Let’s admit it. When you start your Linux computer, the Grub menu looks ugly. Fortunately, if you don’t like the look of your Grub start menu, you can configure it to your liking. The most striking change is to use a custom background. Here we’ll show you how to easily change the background of Grub.
Install Grub Customizer
To install the grub customizer on Arch, Manjaro and compatible distributions, use:
On Fedora, you can try:
On Debian, Ubuntu and compatible distributions, you can integrate it with:
Then find it among the other installed apps and run it.
Change the background
Grub Customizer offers many options that allow you to modify your Grub start menu, tweak its entries, and configure its appearance.
Go to “Appearance settings”. There you will find the option you need.
To the left of the Grub Customizer window, you’ll find a handful of options that define its appearance. Click on the last one, the “(None)” button under “background image”.
Note that if your Grub already has a defined background, you will see this instead of “(None)” in this button.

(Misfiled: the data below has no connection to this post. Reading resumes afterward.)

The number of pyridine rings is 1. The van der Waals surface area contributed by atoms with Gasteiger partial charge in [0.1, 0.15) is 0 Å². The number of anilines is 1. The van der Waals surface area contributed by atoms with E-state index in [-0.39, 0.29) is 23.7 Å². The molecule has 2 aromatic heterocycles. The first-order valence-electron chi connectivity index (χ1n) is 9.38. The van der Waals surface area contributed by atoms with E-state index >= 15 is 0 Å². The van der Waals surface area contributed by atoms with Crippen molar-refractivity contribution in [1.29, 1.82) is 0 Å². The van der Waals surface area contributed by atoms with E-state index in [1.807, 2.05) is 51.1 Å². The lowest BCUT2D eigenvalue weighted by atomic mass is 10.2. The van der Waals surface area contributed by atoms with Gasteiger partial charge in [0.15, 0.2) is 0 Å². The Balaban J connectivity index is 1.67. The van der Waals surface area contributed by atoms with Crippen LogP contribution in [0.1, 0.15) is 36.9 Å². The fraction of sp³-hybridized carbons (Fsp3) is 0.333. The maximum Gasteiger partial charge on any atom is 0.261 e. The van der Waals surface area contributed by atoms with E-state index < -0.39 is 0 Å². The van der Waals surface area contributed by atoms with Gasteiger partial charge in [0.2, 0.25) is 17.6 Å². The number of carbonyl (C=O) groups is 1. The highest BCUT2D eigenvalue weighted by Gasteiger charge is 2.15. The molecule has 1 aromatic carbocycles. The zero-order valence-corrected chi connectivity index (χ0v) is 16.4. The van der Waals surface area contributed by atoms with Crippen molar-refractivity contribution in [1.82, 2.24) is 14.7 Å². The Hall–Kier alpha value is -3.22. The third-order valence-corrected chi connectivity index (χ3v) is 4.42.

Choose the image file you want to use as the background for your Grub start menu in the requester that appears.
You can choose files directly in JPG or PNG format.
Grub Customizer will load the image you have selected and preview the appearance of your start menu. If the colors of your wallpaper make text unreadable, you can use the rest of the options on the left to change the color of your font and its background, both when it is not selected and highlighted .
When you are satisfied with the appearance of your new combination of wallpaper and menu text, click the “Save” button at the top left to save your changes.
Restart your computer to see the changes. If the grub menu does not appear, it can be configured to directly load the default operating system. To force Grub to appear, after rebooting and right after the BIOS / UEFI screen, keep Offset pressed your keyboard.
If you wish, you can deepen Grub and Grub Customizer to customize your computer’s start menu. However, changing its background and primary colors will probably be more than enough for most users.
If you are wondering what is the Linux boot process and how Grub plays a role, we have a tutorial here for you. Have you customized your Grub start menu to your liking? What changes and settings have you applied? Tell us in the comments section below.
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